The display looks back at the glittering haute couture, as well as everyday ready-to-wear, alongside large display of accessories, ranging from fans to cigarette holders, gloves and headbands.

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The photographs by James Abbe: Photographer of the Jazz Age, depict portraits of the well known ladies of the time reflect the realistic look of that time. Although on illustrations depicted always so slender, the real life women of that time looked rather healthy and far from the anorectic models.

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Of course, the bitter economic crash followed at the end of the decade, due to the overspending, but it was a decade to remember. The ´20s of this century are just a few years away, lets wait and see how this decade will turn out!

1920s JAZZ AGE Fashion and Photographs exhibition at London Fashion and Textile Museum open till 15th January 2017.

The Vulgar

Vulgarity is a word usually associated with negative connotations. Hence I was very curious to see what “The Vulgar” fashion exhibition at Barbican Art Gallery is all about. It was much more than the common meaning of this word – the curator was pushing boundaries and exploring the wider concept and background of what has been considered vulgar in fashion through times and how that changes along with the general view and progress.

In a nutshell, almost anything can be vulgar. And who is to define what is vulgar and what not, as it depends on the point of view – while punk can be considered vulgar for someone, for Johnny Rotten high fashion or the smart suit would have been considered as vulgar.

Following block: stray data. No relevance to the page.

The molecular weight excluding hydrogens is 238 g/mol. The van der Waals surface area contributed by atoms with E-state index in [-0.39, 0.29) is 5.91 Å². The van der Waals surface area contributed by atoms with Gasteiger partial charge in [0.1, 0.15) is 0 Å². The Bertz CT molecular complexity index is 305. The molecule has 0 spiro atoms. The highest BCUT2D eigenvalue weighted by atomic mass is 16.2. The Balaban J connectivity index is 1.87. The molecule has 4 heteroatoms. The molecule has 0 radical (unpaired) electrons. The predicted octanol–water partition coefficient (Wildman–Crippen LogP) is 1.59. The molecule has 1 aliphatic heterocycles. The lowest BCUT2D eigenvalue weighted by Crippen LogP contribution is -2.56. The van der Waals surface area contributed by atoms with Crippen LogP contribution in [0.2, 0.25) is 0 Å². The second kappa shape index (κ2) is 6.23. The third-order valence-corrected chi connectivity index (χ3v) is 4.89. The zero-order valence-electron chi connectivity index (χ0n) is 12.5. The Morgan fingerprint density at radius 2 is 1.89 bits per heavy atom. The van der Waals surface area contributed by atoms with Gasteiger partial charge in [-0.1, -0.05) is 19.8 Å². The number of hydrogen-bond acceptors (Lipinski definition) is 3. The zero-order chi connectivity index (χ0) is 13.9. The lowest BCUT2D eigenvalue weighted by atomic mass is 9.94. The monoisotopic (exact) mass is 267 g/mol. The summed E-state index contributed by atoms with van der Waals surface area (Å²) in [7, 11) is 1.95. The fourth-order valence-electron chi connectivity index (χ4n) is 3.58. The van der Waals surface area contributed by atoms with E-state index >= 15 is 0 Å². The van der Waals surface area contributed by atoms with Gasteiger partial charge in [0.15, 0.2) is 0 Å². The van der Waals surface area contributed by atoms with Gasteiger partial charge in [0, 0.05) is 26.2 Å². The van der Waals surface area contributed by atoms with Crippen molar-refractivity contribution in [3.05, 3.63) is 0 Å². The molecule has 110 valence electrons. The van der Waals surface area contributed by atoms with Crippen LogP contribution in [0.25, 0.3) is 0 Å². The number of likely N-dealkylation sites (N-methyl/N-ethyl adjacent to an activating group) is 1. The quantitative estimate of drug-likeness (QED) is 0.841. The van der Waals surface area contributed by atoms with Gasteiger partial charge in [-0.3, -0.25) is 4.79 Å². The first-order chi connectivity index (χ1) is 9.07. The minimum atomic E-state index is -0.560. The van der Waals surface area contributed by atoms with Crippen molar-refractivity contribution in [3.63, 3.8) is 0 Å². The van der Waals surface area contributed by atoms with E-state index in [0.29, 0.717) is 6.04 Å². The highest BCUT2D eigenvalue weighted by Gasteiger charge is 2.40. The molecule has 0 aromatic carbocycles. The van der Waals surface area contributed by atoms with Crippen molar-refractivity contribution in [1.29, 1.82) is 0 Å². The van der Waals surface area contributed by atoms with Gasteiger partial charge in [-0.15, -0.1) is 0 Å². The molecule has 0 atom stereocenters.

Good taste changes with time, but vulgar is not exactly the same as bad taste. It is bold and shameless. Vulgarity always exaggerates, it never retreats. It is committed to enjoyment. It is the theater of ambition and kitsch is its celebration. Here the pleasure is viewed as vulgar and restraint as a virtue.

The exhibition presents over 120 exhibits of well known fashion designers, including Vivienne Westwood, Alexander McQueen, Iris van Herpen, Pam Hogg, Stephen Jones, Manolo Blahnik, Hussein Chalayan, and many more.

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To be frank – fashion without vulgarity would be boring! Vulgarity is intriguing, experimental and boundary-pushing.

Stephen Jones has said: “Vulgarity is the salt and pepper of fashion”.

“We must never forget that vulgarity is tremendous fun!”

Even high fashion is in constant play with vulgarity. For example Chanel´s show staged at the supermarket. By the way, note all the products in the Chanel “supermarket” are especially crafted for this purpose, bearing Chanel labels – some of them were presented at the exhibition and the rest probably sold out as collector items.
In this show you can spot ripped and holed tweed sweatpants and tops, crafted purposefully by the couturiers.

Another definition for vulgarity is someone or something pretending to be what it is not. For example commoners trying to belong to so called “elite”, but failing at some crucial details or a dress trying to be labor-intensive couture, while instead being a print-on of that, or a print-on of a naked body instead.
Moschino is known for its pretend-playfulness and games with kitsch. This can also be seen in their latest collection show.

Vulgarity as the unrestricted joie de vivre. Better vulgar than boring!

The Vulgar – Fashion Redefined at Barbican Art Gallery in London is open till 5th February 2017.